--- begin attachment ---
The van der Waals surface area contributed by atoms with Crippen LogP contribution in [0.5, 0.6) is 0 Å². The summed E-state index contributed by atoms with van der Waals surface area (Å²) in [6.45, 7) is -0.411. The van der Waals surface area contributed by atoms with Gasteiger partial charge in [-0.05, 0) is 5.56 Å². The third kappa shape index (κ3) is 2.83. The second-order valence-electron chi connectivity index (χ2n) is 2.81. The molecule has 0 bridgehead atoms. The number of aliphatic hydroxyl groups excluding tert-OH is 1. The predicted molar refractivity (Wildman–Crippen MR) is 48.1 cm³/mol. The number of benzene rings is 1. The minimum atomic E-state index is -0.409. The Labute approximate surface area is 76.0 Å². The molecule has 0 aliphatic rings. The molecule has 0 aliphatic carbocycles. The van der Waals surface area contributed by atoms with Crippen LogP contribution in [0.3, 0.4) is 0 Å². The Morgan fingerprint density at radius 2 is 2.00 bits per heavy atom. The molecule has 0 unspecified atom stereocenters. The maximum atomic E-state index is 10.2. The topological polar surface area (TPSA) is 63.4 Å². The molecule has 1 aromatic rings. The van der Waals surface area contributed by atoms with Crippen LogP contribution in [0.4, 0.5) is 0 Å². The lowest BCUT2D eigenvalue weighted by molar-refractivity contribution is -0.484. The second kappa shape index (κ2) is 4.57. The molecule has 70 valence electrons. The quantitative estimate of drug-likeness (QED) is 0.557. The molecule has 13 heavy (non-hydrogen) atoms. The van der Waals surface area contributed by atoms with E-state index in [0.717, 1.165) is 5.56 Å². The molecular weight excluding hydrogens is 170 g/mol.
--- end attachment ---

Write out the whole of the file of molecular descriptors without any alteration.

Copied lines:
The van der Waals surface area contributed by atoms with Crippen LogP contribution in [0.5, 0.6) is 0 Å². The summed E-state index contributed by atoms with van der Waals surface area (Å²) in [6.45, 7) is -0.411. The van der Waals surface area contributed by atoms with Gasteiger partial charge in [-0.05, 0) is 5.56 Å². The third kappa shape index (κ3) is 2.83. The second-order valence-electron chi connectivity index (χ2n) is 2.81. The molecule has 0 bridgehead atoms. The number of aliphatic hydroxyl groups excluding tert-OH is 1. The predicted molar refractivity (Wildman–Crippen MR) is 48.1 cm³/mol. The number of benzene rings is 1. The minimum atomic E-state index is -0.409. The Labute approximate surface area is 76.0 Å². The molecule has 0 aliphatic rings. The molecule has 0 aliphatic carbocycles. The van der Waals surface area contributed by atoms with Crippen LogP contribution in [0.3, 0.4) is 0 Å². The Morgan fingerprint density at radius 2 is 2.00 bits per heavy atom. The molecule has 0 unspecified atom stereocenters. The maximum atomic E-state index is 10.2. The topological polar surface area (TPSA) is 63.4 Å². The molecule has 1 aromatic rings. The van der Waals surface area contributed by atoms with Crippen LogP contribution in [0.4, 0.5) is 0 Å². The lowest BCUT2D eigenvalue weighted by molar-refractivity contribution is -0.484. The second kappa shape index (κ2) is 4.57. The molecule has 70 valence electrons. The quantitative estimate of drug-likeness (QED) is 0.557. The molecule has 13 heavy (non-hydrogen) atoms. The van der Waals surface area contributed by atoms with E-state index in [0.717, 1.165) is 5.56 Å². The molecular weight excluding hydrogens is 170 g/mol.